Dieterich Buxtehude, VII Suonate à doi, Violino & Violadagamba, con Cembalo, Opera prima. Sonatas 1, 2 and 3 (BuxWV 252-4). Edition Güntersberg G091, G092 and G093

These three sonatas for violin, bass viol and harpsichord, published in Hamburg around 1694, are part of his first set of seven sonatas. A second set of seven, for the same instruments, was published as his opus 2, in 1696. In fact very little music was published by Buxtehude during his lifetime (hence the low opus numbers), and these sonatas represent a mature composer at the height of his powers.

Some of the 14 sonatas that make up these two sets were published half a century ago by Bärenreiter, and they also exist in score in the old (and occasionally slightly variant) complete edition. For the current edition, however, the editiors, Günter und Leonore von Zadow, have relied on the original printed version (which took the form of partbooks for the violin, the gamba and harpsichord). The violin part is lively and idiomatic, but, typically for the instrument at this period, does not go beyond C above the treble stave. The harpsichord part consists of just a figured bass-line, and although the instrument was named at the top of the original edition, the part could probably also be rendered effectively on a chamber organ. The bass viol part, however, is unmistakenly intended for that instrument alone. Most of the time it is a true counterpart to the violin, in trio-sonata configuration, moving with equal agility across a range of three octaves; occasionally it reaches down into the lower registers, as a bass instrument, but rarely stays with the continuo for long, preferring an independent role at the heart of this music. The effect is brilliant, and bass viol players have in these two sets some of the most moving and persuasive baroque chamber music ever conceived for the instrument. Each sonata is in a different key and follows its own internal structure: the very first one, for exemple, starts with a striking Vivace, suddenly breaks in a Lento with slow chromatic chords in the harpsichord breaking away from the static repeated notes of the violin and gamba, leading into a boisterous Allegro, followed by a lyrical Adagio where the gamba and violin intertwine, an Andante, a Grave where the harmonic interest concentrates on the two strings, and finally a brilliant Presto. What contemporaries described as stylus phantasticus gives ample scope for expression and freedom for each player.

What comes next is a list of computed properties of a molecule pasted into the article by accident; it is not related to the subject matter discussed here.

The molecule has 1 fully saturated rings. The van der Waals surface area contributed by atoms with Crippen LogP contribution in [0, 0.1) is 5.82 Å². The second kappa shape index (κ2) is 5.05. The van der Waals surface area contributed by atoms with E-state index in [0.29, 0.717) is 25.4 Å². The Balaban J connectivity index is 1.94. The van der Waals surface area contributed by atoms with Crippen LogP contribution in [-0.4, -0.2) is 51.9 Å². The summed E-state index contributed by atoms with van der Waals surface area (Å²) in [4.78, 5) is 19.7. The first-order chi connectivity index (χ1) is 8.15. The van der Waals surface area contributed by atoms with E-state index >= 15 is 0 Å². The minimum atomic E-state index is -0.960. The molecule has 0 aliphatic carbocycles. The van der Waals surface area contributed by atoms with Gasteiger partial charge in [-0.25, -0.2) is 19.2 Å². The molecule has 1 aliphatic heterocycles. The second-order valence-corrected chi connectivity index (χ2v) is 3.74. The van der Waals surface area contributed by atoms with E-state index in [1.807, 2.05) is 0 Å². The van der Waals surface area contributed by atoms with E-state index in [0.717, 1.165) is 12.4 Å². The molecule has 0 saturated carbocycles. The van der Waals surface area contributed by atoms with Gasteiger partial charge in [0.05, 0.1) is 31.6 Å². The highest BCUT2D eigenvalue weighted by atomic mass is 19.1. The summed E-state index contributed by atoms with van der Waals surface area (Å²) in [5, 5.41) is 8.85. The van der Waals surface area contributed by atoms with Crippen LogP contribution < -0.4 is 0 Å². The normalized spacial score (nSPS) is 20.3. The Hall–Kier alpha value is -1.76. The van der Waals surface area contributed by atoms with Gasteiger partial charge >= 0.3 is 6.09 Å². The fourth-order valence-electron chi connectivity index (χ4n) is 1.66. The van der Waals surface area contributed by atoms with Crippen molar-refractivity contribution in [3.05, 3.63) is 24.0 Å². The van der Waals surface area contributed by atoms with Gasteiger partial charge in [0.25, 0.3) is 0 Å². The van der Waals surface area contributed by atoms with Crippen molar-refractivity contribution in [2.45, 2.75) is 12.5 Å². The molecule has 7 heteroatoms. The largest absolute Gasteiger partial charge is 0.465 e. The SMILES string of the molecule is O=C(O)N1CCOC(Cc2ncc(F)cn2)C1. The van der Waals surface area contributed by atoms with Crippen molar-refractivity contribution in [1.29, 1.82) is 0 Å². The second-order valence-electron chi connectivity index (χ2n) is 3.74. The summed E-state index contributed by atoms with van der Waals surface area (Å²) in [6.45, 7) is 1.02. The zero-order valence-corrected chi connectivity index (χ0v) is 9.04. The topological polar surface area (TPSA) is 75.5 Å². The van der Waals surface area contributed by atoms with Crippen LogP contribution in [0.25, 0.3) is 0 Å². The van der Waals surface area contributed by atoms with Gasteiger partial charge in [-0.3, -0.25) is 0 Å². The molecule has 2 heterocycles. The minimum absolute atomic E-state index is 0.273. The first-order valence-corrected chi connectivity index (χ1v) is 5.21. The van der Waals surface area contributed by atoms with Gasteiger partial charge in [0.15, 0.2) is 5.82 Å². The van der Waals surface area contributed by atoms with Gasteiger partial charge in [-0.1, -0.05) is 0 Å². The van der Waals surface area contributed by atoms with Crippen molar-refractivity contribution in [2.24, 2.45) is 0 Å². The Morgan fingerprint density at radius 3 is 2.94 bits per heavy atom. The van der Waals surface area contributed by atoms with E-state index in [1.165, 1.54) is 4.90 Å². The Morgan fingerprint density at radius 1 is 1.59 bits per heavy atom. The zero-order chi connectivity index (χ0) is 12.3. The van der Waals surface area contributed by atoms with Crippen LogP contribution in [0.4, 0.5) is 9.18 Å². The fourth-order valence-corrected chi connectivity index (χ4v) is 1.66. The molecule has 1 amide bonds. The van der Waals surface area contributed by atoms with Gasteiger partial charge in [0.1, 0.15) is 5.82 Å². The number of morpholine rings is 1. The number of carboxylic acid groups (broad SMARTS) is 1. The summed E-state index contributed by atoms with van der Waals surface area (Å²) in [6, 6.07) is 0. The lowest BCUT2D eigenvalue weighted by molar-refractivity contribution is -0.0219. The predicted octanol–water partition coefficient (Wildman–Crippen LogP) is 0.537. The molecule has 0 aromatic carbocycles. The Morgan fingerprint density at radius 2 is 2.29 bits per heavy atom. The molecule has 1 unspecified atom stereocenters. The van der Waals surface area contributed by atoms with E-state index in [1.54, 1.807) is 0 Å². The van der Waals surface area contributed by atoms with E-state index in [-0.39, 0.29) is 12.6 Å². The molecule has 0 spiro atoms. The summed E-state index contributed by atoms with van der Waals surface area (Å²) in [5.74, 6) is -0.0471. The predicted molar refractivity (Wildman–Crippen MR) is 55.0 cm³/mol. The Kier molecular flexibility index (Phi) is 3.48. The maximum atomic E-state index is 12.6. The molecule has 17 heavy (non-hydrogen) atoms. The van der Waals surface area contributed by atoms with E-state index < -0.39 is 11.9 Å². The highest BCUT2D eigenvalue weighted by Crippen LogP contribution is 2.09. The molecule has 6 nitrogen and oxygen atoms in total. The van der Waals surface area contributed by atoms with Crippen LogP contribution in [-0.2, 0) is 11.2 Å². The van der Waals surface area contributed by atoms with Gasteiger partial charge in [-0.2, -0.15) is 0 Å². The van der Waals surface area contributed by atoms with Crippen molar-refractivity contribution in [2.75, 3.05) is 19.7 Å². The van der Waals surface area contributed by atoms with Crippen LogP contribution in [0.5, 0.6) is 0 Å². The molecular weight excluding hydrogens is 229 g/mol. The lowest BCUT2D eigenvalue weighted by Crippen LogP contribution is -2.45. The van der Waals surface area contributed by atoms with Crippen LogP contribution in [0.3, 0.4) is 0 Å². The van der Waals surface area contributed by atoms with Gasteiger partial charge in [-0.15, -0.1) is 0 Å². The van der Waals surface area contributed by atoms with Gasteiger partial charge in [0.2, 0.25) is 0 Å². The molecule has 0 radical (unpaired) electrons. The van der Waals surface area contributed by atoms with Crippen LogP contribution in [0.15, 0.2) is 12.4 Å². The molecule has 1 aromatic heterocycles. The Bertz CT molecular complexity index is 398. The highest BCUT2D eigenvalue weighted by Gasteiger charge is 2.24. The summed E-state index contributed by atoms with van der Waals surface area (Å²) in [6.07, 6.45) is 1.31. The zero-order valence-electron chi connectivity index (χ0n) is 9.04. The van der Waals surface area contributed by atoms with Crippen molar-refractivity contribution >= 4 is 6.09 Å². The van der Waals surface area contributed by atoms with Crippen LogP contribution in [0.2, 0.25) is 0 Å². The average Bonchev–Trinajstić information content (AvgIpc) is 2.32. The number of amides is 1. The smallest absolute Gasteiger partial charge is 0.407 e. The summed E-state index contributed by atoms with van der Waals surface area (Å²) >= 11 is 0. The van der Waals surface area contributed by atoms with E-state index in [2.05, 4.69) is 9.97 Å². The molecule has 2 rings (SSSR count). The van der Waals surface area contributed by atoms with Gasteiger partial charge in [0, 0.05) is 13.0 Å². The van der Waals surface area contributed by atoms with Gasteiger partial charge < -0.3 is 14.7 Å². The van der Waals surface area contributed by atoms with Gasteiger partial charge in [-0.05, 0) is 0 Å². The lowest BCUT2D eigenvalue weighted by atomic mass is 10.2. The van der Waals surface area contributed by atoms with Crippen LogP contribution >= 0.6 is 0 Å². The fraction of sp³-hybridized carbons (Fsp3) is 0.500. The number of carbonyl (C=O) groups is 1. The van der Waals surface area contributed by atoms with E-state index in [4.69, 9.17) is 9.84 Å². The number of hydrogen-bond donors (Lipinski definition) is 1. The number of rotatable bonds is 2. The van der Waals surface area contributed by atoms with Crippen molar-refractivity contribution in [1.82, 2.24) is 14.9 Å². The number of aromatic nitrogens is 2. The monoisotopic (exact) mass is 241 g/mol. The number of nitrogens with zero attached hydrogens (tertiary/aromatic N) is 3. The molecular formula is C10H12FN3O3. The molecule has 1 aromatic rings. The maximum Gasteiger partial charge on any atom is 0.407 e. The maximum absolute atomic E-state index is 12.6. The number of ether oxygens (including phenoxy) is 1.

This new edition of the first three sonatas is eminently practical. A score assembles the original three lines in the form in which they were published, clearly marking any editorial additions or changes (for example, where the continuo part originally went into the alto clef, here changed to the bass clef for convenience). Separate parts for the violin and gamba are very clearly presented, with pratical page turns and sparing use of editorial cues where these are helpful; the gamba part uses only bass and alto clefs (where the original had an occasioal tenor clef, this has been changed but marked as such). The continuo player has three alternatives: playing from the original figured bass only; using the score where all three lines are presented as in the original; or using a realisation which retains the original figures whilst providing a tasteful and quite simple realisation suitable for a harpsichord (there is no need for a second gamba on the continuo). In short, a perfect edition of some of the finest chamber music of the late seventeenth century. The remaining sonatas in both sets are eagerly awaited.

Thomas Munck,
The Viol No 4, October 2006